'Entitled to a History': The World of Alice Tawhai's Short Stories and the Maori Literary Tradition
Modlik, K. (2014). ‘Entitled to a History’: The World of Alice Tawhai’s Short Stories and the Maori Literary Tradition (Thesis, Master of Arts (MA)). University of Waikato, Hamilton, New Zealand. Retrieved from http://hdl.handle.net/10289/8993
Permanent Research Commons link: http://hdl.handle.net/10289/8993
New Zealand short story writer Alice Tawhai is one of the latest additions to the Maori literary tradition. Her three collections of short stories, Festival of Miracles, Luminous and Dark Jelly, deal with issues not entirely unique to New Zealand – from gang life, to domestic violence, to drug and alcohol abuse – and take as their primary subject an alienated, marginalized and disenfranchised underclass. This means she is likely to be read as speaking solely for the Maori experience. This thesis will revise this misconception, which in effect ghettoizes or marginalizes Tawhai’s work. Influential women writers of the Maori literary tradition, such as J. C. Sturm, Patricia Grace and Keri Hulme, have taken a particular interest in the long legacy of colonialism in New Zealand, especially of the impact of that legacy on Maori women. This thesis demonstrates that while Tawhai’s work engages with these familiar notions, her gaze is not limited to these issues. This thesis therefore places Tawhai’s work within that tradition and matrilineal genealogy before going on to show how she moves the paradigm beyond the usual grievances of biculturalism and colonialism, orienting her work instead around the increasingly multicultural experience of contemporary life in New Zealand. The first section of this thesis will establish a platform for reading Tawhai in regards to her literary legacy and in the context of contemporary thinking, drawing on cultural theorist Stuart Hall and his theory on identity formation and identity politics as well as indigenous writings experts Patrick Evans and Chadwick Allen. This thesis will then move into its second section, which is an analysis of some of the overarching themes that can be found in the short stories of Tawhai’s literary foremothers, Sturm, Grace and Hulme. These include, for example, racism and discrimination, loss of ancestral lands, problems to do with urbanization and family violence. The third and final section of this thesis will then consider Tawhai’s representation of contemporary experience, taking a particular interest in her portrayals of contemporary multicultural ethnic identities as well as the flexible and provisional nature of gendered and sexual identities today. The final subsection will then analyze her representations of the new family and social structures that may have replaced the traditional family model. Through a close reading of her short stories and an appreciation of the legacy that she bears, this thesis will show how Tawhai’s work is a larger lens of contemporary New Zealand society as well as a significant addition to the Maori literary tradition.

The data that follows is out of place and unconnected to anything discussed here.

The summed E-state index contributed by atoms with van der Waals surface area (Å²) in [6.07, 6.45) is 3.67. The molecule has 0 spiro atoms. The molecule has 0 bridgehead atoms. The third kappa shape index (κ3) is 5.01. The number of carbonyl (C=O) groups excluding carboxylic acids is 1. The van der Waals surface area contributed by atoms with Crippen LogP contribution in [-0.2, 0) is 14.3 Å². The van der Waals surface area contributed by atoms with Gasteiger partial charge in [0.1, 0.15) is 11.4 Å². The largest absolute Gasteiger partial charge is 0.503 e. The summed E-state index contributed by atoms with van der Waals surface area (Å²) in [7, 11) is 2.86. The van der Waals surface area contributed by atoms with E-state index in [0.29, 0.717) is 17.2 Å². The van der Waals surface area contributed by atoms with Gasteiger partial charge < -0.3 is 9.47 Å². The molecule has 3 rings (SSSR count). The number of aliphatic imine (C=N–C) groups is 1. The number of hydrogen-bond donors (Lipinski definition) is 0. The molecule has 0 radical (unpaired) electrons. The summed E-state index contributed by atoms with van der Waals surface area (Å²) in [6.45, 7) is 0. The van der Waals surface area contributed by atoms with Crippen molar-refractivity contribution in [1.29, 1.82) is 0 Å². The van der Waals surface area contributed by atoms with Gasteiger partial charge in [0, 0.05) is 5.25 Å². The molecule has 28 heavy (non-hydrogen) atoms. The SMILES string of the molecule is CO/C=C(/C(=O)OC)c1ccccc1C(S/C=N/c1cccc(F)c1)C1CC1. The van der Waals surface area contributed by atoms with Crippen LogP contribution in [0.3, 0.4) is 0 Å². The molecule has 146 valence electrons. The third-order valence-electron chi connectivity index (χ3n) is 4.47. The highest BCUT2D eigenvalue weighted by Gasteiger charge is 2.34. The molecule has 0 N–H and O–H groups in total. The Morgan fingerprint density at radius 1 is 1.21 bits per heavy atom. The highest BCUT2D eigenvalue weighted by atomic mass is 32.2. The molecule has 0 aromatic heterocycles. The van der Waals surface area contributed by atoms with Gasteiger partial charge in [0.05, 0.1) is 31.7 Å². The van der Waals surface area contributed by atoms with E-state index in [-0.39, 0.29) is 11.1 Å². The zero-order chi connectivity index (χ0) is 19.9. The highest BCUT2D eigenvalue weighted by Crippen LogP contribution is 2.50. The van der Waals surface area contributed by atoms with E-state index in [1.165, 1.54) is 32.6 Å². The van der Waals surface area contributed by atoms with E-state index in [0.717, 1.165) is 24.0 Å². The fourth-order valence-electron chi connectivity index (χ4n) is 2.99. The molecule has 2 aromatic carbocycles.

University of Waikato
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- Masters Degree Theses